On August 20, the Clinton administration launched cruise missiles at the Sudanese capital of Khartoum. The purpose of the attack was to destroy an industrial facility believed to be involved in the production of Empta, a chemical compound whose only known use is as a precursor for the deadly VX nerve agent.

The attack, which has generated its share of controversy, has had at least one welcome effect. In the process of removing the Al-Shifa plant from the map, it put squarely on the map the issue of the proliferation of chemical and biological weapons (CBW). But the strike also demonstrated the difficulty of attempting to slow, to say nothing of ending, this threat to the security of the United States and its allies—a threat becoming more and more grave by the hour.




Chemical weapons (CW) pose several distinct dangers.1 First, they can be used in combat to inflict tremendous casualties and shift the “correlation of forces.” This is especially true when they are employed against forces unprepared, illequipped, and/or untrained in chemical warfare. Using a nerve agent and mustard gas, for example, Saddam Hussein’s army in the Iran-Iraq war was able to shatter the “human-wave” attacks upon which the numerically superior Iranians pinned their hopes for victory.

But chemical weapons are useful even against forces prepared for them. Detonated over sites where tanks, infantry-fighting vehicles, ammunition, and other equipment are stored, or over military airfields, ports, and other facilities, persistent chemical agents (as opposed to those that readily dissipate) can be valuable in disrupting or even preventing mobilization. Such attacks could be particularly effective against a country like Israel whose defense relies upon the rapid response of its reserve units.

Finally, as a weapon of war, chemical attacks can seriously degrade the advantage that would otherwise accrue to armed forces equipped with high-technology weaponry. Typically, such systems require effective eye-hand coordination and unobstructed vision. By forcing soldiers into protective suits that inevitably interfere with performance, an attacker can severely compromise the qualitative edge that countries like the United States (and Israel) depend upon.



Aside from their use in war, chemical weapons are also instruments of terror. A number of states have demonstrated a willingness to employ such weapons against undefended populations to achieve strategic objectives. The Soviet Union did so as part of its effort to suppress the Afghan resistance, and so did Saddam Hussein against ethnic Kurds in northern Iraq. Toxin weapons—chemical agents produced by biological processes—are also thought to have been used by Soviet-equipped Laotian forces against the Hmong tribes in the early 1980’s. Before the Gulf war, in line with his genocidal designs against the Jewish state, Saddam announced his intention to rain chemical weapons down on Israel.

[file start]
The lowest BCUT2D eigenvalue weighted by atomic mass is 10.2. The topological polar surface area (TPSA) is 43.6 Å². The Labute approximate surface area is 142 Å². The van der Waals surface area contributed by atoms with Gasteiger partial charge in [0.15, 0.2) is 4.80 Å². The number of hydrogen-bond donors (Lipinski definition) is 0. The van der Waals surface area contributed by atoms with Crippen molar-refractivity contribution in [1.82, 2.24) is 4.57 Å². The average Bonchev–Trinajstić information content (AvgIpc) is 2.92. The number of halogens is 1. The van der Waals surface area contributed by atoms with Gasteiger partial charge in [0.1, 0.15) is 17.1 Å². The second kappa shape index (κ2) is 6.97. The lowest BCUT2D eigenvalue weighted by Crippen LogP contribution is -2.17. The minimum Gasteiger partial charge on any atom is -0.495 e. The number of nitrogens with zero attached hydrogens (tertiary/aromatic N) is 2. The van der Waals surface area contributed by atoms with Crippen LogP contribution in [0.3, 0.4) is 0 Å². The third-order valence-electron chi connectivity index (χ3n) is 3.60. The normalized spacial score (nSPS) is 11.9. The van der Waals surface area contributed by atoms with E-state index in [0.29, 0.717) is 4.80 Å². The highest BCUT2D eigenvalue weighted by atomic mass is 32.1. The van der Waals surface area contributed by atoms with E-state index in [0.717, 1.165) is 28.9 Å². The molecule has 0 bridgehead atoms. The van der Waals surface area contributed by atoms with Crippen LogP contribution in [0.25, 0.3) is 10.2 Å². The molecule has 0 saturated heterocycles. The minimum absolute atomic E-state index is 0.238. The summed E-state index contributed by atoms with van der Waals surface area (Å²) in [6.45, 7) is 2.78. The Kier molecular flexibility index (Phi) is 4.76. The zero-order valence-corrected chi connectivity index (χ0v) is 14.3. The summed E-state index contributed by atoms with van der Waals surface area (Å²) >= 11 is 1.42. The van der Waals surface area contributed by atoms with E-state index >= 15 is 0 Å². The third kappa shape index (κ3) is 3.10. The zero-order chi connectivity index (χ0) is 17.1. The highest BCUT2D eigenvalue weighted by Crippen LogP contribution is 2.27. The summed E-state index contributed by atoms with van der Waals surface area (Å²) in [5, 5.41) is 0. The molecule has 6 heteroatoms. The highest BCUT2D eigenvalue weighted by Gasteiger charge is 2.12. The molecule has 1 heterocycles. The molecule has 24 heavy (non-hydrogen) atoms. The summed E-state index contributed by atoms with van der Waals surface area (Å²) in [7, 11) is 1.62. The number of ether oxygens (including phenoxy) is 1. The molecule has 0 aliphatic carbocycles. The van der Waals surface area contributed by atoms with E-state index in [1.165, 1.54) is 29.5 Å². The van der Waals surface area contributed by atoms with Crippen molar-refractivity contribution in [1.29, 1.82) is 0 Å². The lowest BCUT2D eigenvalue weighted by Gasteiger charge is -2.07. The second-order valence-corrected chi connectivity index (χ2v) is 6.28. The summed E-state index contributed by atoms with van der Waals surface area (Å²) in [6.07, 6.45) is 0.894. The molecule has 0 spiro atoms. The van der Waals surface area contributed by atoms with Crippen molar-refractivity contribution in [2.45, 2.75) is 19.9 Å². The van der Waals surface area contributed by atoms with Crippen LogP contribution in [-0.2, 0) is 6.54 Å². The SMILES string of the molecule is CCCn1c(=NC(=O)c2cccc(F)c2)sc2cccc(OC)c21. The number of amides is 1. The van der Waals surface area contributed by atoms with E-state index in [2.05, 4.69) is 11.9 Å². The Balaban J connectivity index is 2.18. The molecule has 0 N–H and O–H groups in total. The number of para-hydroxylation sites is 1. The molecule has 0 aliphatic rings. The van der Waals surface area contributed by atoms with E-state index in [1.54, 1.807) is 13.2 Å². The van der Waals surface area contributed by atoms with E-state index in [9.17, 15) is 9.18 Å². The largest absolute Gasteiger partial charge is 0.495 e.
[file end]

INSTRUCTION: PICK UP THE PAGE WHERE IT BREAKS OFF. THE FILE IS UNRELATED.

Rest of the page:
Nor is the ability to deploy chemical weapons against civilians any longer restricted to states. In 1995, the Japanese cult Aum Shim Rikyo demonstrated its capacity to manufacture, stockpile, and employ the nerve agent Sarin; fortunately, only a few people were killed (and some 5,000 injured) in attacks in Tokyo’s subways that could have resulted in many times the casualties. In the case of the Al-Shifa facility in Sudan, its benefactor—and beneficiary—is said to have been Osama bin Laden, the Saudi expatriate terrorist. Whether or not this turns out to be true, it is clear that if Aum Shim Rikyo was able to secure the know-how and technology to manufacture modest quantities of chemical weaponry, bin Laden and other well-financed terrorists are or will soon be able to do so as well—particularly if they can secure technical support from sources in Russia (as the Japanese sect did) or (as is no doubt the case with Sudan) from Iraq.




Who is now equipped with CW arsenals, and is helping others acquire them?

  • Russia has the largest stockpile on the planet. Although estimates vary widely, the figure cited in arms-control documents—some 40,000 agent tons—is almost certainly understated by a substantial degree. Despite strenuous Russian representations to the contrary, there is also reason to believe that the Kremlin is continuing to amass chemical weapons—including, according to defectors from the Russian CW program, new strains specifically designed to be more lethal, more effective in penetrating Western defenses, and less susceptible to antidotes. Compounding the threat posed by Russia’s arsenal is the steadfast refusal of its political leadership to enforce export-control regulations against the spread of CW technology.